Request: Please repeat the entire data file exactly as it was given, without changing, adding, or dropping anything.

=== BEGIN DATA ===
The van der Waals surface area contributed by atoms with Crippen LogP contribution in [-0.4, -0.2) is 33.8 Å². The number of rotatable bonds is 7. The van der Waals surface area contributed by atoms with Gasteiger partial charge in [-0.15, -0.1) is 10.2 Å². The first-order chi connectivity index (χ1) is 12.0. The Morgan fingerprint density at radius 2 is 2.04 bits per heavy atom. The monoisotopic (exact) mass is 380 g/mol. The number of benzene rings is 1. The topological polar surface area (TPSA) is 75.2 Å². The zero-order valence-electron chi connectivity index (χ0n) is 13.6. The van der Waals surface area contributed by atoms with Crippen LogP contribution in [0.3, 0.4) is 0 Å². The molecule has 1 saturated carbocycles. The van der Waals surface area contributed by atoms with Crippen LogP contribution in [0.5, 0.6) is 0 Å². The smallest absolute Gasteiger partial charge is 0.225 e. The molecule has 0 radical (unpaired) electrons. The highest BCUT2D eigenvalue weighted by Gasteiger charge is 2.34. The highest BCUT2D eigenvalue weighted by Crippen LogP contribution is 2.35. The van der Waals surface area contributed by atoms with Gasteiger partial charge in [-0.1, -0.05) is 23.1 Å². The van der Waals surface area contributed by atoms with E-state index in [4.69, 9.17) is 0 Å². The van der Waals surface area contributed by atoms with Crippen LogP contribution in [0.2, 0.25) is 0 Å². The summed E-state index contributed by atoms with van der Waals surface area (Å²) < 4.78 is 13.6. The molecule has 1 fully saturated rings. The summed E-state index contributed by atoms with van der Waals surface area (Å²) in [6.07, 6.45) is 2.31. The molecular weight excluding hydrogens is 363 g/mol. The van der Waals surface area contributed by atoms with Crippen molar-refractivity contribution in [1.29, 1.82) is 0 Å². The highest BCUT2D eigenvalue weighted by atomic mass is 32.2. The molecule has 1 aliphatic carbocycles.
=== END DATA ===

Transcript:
The van der Waals surface area contributed by atoms with Crippen LogP contribution in [-0.4, -0.2) is 33.8 Å². The number of rotatable bonds is 7. The van der Waals surface area contributed by atoms with Gasteiger partial charge in [-0.15, -0.1) is 10.2 Å². The first-order chi connectivity index (χ1) is 12.0. The Morgan fingerprint density at radius 2 is 2.04 bits per heavy atom. The monoisotopic (exact) mass is 380 g/mol. The number of benzene rings is 1. The topological polar surface area (TPSA) is 75.2 Å². The zero-order valence-electron chi connectivity index (χ0n) is 13.6. The van der Waals surface area contributed by atoms with Crippen LogP contribution in [0.3, 0.4) is 0 Å². The molecule has 1 saturated carbocycles. The van der Waals surface area contributed by atoms with Crippen LogP contribution in [0.5, 0.6) is 0 Å². The smallest absolute Gasteiger partial charge is 0.225 e. The molecule has 0 radical (unpaired) electrons. The highest BCUT2D eigenvalue weighted by Gasteiger charge is 2.34. The highest BCUT2D eigenvalue weighted by Crippen LogP contribution is 2.35. The van der Waals surface area contributed by atoms with Gasteiger partial charge in [-0.1, -0.05) is 23.1 Å². The van der Waals surface area contributed by atoms with E-state index in [4.69, 9.17) is 0 Å². The van der Waals surface area contributed by atoms with Crippen LogP contribution in [0.2, 0.25) is 0 Å². The summed E-state index contributed by atoms with van der Waals surface area (Å²) < 4.78 is 13.6. The molecule has 1 fully saturated rings. The summed E-state index contributed by atoms with van der Waals surface area (Å²) in [6.07, 6.45) is 2.31. The molecular weight excluding hydrogens is 363 g/mol. The van der Waals surface area contributed by atoms with Crippen molar-refractivity contribution in [1.29, 1.82) is 0 Å². The highest BCUT2D eigenvalue weighted by atomic mass is 32.2. The molecule has 1 aliphatic carbocycles.